Mar 23, 2020 2:30 PM

Author: Shaun Ajay


Man with allergies: Is It COVID-19? Or Is It Just My Allergies?

Revised April 13, 2020 to add infographic. Originally published March 23, 2020. 

Many might wonder whether their itchy throat or runny nose could mean something other than an allergic reaction. Could it be COVID-19? Let’s break down the facts.

“If you’re allergic to pollen, this spring season might be a little concerning when trees are starting to bloom,” says Aaron Kobernick, MD, an allergist and immunologist at University of Utah Health. “We are currently at moderate levels of pollen right now.”

However, it’s important to differentiate between allergic reactions and symptoms of a viral infection. It’s all in the pattern. Allergic reactions can include anything from itchiness in your eyes, nose, and mouth area to a runny nose or cough. However, these symptoms are not always indicative of a virus infection.

These reactions are caused by our sensitized mast cells in the sinus, nose, eyes, mouth, and throat area. When these cells are exposed to an allergen, they release histamines, which are responsible for these inflammatory responses.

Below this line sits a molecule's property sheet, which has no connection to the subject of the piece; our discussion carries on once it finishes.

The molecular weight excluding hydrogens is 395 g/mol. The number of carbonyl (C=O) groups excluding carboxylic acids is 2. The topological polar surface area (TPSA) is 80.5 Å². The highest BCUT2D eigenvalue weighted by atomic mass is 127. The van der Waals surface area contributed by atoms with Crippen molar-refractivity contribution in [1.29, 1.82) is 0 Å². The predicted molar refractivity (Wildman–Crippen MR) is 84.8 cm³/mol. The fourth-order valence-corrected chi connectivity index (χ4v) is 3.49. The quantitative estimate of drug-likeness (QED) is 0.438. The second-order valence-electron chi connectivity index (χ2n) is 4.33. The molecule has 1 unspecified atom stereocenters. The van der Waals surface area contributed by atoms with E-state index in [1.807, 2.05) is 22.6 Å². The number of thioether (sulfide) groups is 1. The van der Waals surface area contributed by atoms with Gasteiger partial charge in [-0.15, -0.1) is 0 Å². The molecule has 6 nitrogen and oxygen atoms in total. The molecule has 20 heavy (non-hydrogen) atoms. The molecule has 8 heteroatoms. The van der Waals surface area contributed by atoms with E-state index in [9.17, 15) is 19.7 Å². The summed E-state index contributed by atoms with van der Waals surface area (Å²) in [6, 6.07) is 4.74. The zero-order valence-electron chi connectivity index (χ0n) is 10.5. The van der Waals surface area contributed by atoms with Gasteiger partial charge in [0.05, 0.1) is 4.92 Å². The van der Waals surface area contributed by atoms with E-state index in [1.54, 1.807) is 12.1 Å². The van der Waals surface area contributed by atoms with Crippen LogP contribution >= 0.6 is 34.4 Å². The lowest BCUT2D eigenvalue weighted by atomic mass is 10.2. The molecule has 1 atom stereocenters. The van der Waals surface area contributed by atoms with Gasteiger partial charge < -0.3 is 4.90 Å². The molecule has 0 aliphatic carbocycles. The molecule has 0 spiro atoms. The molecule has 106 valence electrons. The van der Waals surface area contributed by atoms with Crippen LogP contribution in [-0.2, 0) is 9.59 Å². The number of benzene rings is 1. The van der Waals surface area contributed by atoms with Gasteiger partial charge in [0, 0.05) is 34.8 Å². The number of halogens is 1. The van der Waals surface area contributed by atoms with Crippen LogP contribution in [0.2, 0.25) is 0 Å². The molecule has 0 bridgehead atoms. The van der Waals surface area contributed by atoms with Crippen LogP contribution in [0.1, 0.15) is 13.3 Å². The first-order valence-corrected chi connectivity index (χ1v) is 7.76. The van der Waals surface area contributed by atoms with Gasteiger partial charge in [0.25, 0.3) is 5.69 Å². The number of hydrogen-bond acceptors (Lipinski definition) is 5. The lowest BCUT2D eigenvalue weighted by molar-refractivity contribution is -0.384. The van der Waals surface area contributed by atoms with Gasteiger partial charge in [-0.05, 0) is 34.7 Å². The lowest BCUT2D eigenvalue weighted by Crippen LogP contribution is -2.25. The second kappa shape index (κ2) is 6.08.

What Are the Symptoms of Coronavirus?

According to the Centers for Disease Control and Prevention (CDC), COVID-19 symptoms include shortness of breath, cough, and a fever. “You just don’t get fevers from allergies like you do with the flu, COVID-19, or the common cold,” Kobernick says.

It is also rare to have a stuffy or runny nose with COVID-19. The disease causes symptoms like body aches and tiredness that aren’t associated with environmental or perennial allergies.

Unlike allergies, a viral infection occurs as a cascade of events, mediated by chemical messengers as a result of being infected. “The cause is different,” says Kobernick, “but the end result [coughing or sneezing] can look very similar.”

Allergies are generally prolonged, whereas COVID-19 symptoms are contracted and progress more seriously over a shorter period of time.

04-uofuhealth_coronavirus-allergies_symptomgraph_1080x1080_apr10-1.jpg

When Should I Be Concerned?

“Tearing of the eyes, swelling, etc. are perennial allergies due to allergens like animals, dust, or mold,” says Mili Shum, MD, allergist and immunologist at U of U Health. “Your symptoms will be the same as last year.”

Cough, post-nasal drip, or a history of asthma are known triggers for allergic reactions. For people who are aware of their allergies, the symptoms should not be out of proportion from reactions in the past. If the cough feels different to you, or if you have a fever, this is most likely not an allergic reaction but something else.

“It’s still early in the COVID-19 phase,” Shum says. “People are still attributing their symptoms to their allergies.”

If your cough gets worse to the point you have difficulty breathing, call your health care provider and seek immediate medical attention.

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